It was a popular two-day programme, and we did feed them salmon in a F&G tent, Paul Matos was the professional chef who donated his time for many of these. But eventually everyone who wanted to give it a go did so  and bookings in Auckland dried up. Northland Fish & Game also did some for several years with equal success. We were strongly hoping other F&G regions would pick up the proven programme.

I think the main idea is that many woman would like to give these things a go with their men-folk but perhaps lack confidence. We thought if we taught them the basics, they’d join in. After all, if their father, husband, boyfriend or brother already had the gear, the know-how and the places to go. We thought the inspired, initiated and more confident women could now go with them. The feedback was very positive and it seemed everyone, trainers and trainees, had a lot of fun doing it.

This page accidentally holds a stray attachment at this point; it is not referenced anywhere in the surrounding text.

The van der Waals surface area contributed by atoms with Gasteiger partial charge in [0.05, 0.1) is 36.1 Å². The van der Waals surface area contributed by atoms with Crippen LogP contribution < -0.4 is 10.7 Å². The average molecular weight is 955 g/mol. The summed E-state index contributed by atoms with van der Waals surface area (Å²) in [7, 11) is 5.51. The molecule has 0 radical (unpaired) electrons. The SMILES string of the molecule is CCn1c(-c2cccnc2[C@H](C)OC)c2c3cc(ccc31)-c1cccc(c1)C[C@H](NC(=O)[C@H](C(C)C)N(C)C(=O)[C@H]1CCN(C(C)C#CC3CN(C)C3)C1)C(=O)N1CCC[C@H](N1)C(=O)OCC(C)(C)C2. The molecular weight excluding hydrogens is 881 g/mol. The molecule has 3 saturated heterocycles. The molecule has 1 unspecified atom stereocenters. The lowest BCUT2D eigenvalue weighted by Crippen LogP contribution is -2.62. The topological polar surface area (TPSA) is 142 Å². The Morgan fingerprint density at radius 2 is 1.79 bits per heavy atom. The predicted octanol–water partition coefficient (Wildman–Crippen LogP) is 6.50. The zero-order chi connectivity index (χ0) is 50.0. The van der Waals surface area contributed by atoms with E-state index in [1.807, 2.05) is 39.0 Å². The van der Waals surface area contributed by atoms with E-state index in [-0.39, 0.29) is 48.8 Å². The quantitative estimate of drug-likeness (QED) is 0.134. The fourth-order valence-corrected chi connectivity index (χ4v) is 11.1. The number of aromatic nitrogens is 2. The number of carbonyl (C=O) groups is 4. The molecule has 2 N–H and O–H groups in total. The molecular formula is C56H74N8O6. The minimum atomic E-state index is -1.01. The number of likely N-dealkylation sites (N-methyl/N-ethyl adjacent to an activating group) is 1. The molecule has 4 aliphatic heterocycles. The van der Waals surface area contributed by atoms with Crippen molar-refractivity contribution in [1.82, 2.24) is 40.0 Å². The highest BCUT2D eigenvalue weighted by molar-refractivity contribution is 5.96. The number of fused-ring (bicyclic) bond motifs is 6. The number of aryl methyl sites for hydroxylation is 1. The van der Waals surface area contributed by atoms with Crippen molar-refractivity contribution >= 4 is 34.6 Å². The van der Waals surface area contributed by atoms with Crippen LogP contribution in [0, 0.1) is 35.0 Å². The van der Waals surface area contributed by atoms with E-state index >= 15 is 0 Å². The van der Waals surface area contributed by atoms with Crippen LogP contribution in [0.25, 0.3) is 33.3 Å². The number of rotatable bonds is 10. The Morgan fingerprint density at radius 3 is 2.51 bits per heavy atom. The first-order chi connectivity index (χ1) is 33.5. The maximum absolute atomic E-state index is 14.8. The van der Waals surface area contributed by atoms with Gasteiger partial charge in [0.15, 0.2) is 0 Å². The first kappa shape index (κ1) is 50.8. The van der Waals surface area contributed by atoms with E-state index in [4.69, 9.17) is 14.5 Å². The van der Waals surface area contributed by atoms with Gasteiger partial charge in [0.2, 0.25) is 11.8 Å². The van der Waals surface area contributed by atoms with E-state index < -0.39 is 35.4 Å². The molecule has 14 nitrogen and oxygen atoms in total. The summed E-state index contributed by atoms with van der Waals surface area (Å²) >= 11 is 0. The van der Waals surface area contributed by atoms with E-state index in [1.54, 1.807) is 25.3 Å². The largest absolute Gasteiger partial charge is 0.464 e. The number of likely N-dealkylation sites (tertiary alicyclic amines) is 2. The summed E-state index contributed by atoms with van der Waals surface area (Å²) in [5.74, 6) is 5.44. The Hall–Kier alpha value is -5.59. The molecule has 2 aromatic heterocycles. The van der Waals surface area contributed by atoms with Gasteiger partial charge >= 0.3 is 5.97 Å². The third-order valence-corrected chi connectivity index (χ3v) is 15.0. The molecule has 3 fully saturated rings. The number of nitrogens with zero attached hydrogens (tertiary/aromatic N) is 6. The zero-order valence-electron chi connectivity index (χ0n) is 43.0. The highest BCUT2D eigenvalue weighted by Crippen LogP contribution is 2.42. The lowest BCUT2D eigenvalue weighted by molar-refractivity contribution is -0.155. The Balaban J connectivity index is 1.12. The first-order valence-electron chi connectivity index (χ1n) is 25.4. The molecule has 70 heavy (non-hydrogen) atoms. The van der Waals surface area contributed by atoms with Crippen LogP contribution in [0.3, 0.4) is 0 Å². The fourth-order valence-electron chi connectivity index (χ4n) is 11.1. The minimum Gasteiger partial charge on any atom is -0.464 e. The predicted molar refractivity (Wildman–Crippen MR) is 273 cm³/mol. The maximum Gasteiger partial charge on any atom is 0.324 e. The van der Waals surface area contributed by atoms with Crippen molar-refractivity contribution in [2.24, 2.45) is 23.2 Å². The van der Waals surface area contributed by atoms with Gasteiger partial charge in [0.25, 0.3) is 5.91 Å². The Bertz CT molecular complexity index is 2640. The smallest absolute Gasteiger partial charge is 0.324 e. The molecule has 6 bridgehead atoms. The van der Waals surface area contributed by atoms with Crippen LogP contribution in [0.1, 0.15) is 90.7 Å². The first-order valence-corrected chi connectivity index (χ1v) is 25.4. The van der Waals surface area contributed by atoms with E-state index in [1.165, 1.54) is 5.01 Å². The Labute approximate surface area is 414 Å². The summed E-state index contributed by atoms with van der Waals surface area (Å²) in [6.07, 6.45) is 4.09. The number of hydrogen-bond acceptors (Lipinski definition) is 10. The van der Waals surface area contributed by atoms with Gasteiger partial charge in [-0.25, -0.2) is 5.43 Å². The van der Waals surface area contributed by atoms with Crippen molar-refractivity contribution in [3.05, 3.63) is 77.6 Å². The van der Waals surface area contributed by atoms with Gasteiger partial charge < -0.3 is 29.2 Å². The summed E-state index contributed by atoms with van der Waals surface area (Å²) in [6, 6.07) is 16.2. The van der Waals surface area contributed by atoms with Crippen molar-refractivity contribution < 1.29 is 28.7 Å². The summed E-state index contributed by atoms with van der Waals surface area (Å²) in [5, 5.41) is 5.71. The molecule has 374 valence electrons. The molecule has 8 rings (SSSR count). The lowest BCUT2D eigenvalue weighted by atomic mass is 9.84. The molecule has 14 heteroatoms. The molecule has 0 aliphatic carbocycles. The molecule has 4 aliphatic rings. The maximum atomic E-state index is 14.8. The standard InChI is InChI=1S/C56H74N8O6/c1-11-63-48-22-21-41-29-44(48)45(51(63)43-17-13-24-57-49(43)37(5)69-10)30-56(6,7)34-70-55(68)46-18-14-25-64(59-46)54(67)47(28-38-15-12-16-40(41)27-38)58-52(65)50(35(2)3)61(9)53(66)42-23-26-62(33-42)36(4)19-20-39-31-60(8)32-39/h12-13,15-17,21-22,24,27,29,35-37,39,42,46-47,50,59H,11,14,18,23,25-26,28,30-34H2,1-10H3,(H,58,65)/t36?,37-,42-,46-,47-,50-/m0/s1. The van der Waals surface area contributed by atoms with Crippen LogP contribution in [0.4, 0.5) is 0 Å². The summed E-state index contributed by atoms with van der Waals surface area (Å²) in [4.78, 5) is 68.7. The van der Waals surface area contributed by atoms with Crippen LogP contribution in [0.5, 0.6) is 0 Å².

John Dyer

Published in Issue 171